image captionJohn Hickenlooper has taken the Colorado Senate seat from Cory Gardner
As well as the White House, Democrats and Republicans are in a crucial race for control of Congress.
In the Senate, Democratic former governor John Hickenlooper has taken Colorado’s seat from the Republican incumbent Cory Gardner.
Republican Senate Majority Leader Mitch McConnell and Trump ally Lindsey Graham have however both been re-elected.
In Alabama, Republican candidate Tommy Tuberville has taken the seat from Democratic incumbent Doug Jones.
Senators serve six-year terms, and every two years a third of the seats are up for re-election.
This year, 35 out of 100 senate seats are being contested. To gain control, a party needs 51.
The congressional election is running alongside the battle for the White House between Donald Trump and Joe Biden.
A Democrat-controlled House and Senate would have the power to obstruct the plans of a second-term President Trump, or push through the agenda of a first-term President Biden.
In the Senate, Republicans already have a 53-47 majority – meaning Democrats need an overall gain of four seats in order to win an outright majority.
Of the 35 seats up for grabs, 23 are currently Republican-held and 12 are Democrat.
Among the candidates for Senate this year were a pastor, a football coach and a former astronaut.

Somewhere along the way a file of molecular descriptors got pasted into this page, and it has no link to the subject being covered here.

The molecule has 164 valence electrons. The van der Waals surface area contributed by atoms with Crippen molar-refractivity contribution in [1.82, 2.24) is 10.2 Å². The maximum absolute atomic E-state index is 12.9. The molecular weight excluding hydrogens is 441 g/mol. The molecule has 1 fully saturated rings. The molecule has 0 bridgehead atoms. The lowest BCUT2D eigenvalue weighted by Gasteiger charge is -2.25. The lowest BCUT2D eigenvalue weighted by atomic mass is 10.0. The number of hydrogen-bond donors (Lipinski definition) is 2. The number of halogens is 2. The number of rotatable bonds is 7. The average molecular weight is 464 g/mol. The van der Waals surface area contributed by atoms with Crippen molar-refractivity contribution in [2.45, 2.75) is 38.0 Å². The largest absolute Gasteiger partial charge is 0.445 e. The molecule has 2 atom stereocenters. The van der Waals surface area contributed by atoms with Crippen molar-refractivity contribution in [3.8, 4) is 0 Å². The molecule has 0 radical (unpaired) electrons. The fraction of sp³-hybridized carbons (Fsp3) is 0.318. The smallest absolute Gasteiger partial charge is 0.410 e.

Meanwhile the Democrats already have control of the House of Representatives, and are looking to keep hold of it while also gaining a majority in the Senate.
Voters are also choosing representatives in their local state senates – and in Delaware, Democratic candidate, Sarah McBride has made history as the country’s first ever trans state senator.
Mr Hickenlooper was governor of Colorado for two terms from 2011 until last year, and last year stood for the Democratic nomination for president.
At the same time the state’s incumbent, Republican Cory Gardner, was considered particularly vulnerable because of his allegiance to President Trump – the state has voted Democrat in the last three presidential elections.
The Democrats have focused their campaigns on controlling the spread of Covid-19 in the US – which has had the world’s highest death toll and number of infections for much of the pandemic. Republicans, meanwhile, have campaigned on economic issues.
One Republican candidate who has won a seat in congress has previously promoted the far-right QAnon conspiracy theory. Marjorie Taylor Greene, from Republican, was also hailed as a “future Republican star” by President Trump earlier this year.